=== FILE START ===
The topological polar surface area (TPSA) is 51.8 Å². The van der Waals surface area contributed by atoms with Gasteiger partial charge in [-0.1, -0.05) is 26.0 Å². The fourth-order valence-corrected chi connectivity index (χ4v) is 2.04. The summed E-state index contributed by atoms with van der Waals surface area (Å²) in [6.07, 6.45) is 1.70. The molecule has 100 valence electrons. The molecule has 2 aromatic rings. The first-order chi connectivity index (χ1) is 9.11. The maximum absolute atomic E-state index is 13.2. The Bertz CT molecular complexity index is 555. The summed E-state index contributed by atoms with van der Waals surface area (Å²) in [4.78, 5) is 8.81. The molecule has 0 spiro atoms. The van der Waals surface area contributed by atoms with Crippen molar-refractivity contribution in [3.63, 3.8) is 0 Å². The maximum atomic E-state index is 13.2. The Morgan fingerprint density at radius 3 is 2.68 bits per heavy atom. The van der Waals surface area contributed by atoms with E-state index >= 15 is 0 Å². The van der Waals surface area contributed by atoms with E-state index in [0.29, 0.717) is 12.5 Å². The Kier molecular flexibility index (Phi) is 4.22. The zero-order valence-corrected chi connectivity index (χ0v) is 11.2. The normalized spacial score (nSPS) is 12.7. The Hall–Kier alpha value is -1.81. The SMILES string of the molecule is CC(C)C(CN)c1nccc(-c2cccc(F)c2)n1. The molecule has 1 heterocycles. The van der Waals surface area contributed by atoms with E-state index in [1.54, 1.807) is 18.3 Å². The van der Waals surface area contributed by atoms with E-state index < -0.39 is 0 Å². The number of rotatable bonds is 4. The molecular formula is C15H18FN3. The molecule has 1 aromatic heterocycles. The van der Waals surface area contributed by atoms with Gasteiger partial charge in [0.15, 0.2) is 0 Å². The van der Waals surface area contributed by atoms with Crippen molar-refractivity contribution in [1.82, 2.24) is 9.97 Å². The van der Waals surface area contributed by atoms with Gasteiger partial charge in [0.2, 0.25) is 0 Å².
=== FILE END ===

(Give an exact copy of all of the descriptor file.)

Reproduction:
The topological polar surface area (TPSA) is 51.8 Å². The van der Waals surface area contributed by atoms with Gasteiger partial charge in [-0.1, -0.05) is 26.0 Å². The fourth-order valence-corrected chi connectivity index (χ4v) is 2.04. The summed E-state index contributed by atoms with van der Waals surface area (Å²) in [6.07, 6.45) is 1.70. The molecule has 100 valence electrons. The molecule has 2 aromatic rings. The first-order chi connectivity index (χ1) is 9.11. The maximum absolute atomic E-state index is 13.2. The Bertz CT molecular complexity index is 555. The summed E-state index contributed by atoms with van der Waals surface area (Å²) in [4.78, 5) is 8.81. The molecule has 0 spiro atoms. The van der Waals surface area contributed by atoms with Crippen molar-refractivity contribution in [3.63, 3.8) is 0 Å². The maximum atomic E-state index is 13.2. The Morgan fingerprint density at radius 3 is 2.68 bits per heavy atom. The van der Waals surface area contributed by atoms with E-state index >= 15 is 0 Å². The van der Waals surface area contributed by atoms with E-state index in [0.29, 0.717) is 12.5 Å². The Kier molecular flexibility index (Phi) is 4.22. The zero-order valence-corrected chi connectivity index (χ0v) is 11.2. The normalized spacial score (nSPS) is 12.7. The Hall–Kier alpha value is -1.81. The SMILES string of the molecule is CC(C)C(CN)c1nccc(-c2cccc(F)c2)n1. The molecule has 1 heterocycles. The van der Waals surface area contributed by atoms with E-state index in [1.54, 1.807) is 18.3 Å². The van der Waals surface area contributed by atoms with E-state index < -0.39 is 0 Å². The number of rotatable bonds is 4. The molecular formula is C15H18FN3. The molecule has 1 aromatic heterocycles. The van der Waals surface area contributed by atoms with Gasteiger partial charge in [0.15, 0.2) is 0 Å². The van der Waals surface area contributed by atoms with Crippen molar-refractivity contribution in [1.82, 2.24) is 9.97 Å². The van der Waals surface area contributed by atoms with Gasteiger partial charge in [0.2, 0.25) is 0 Å².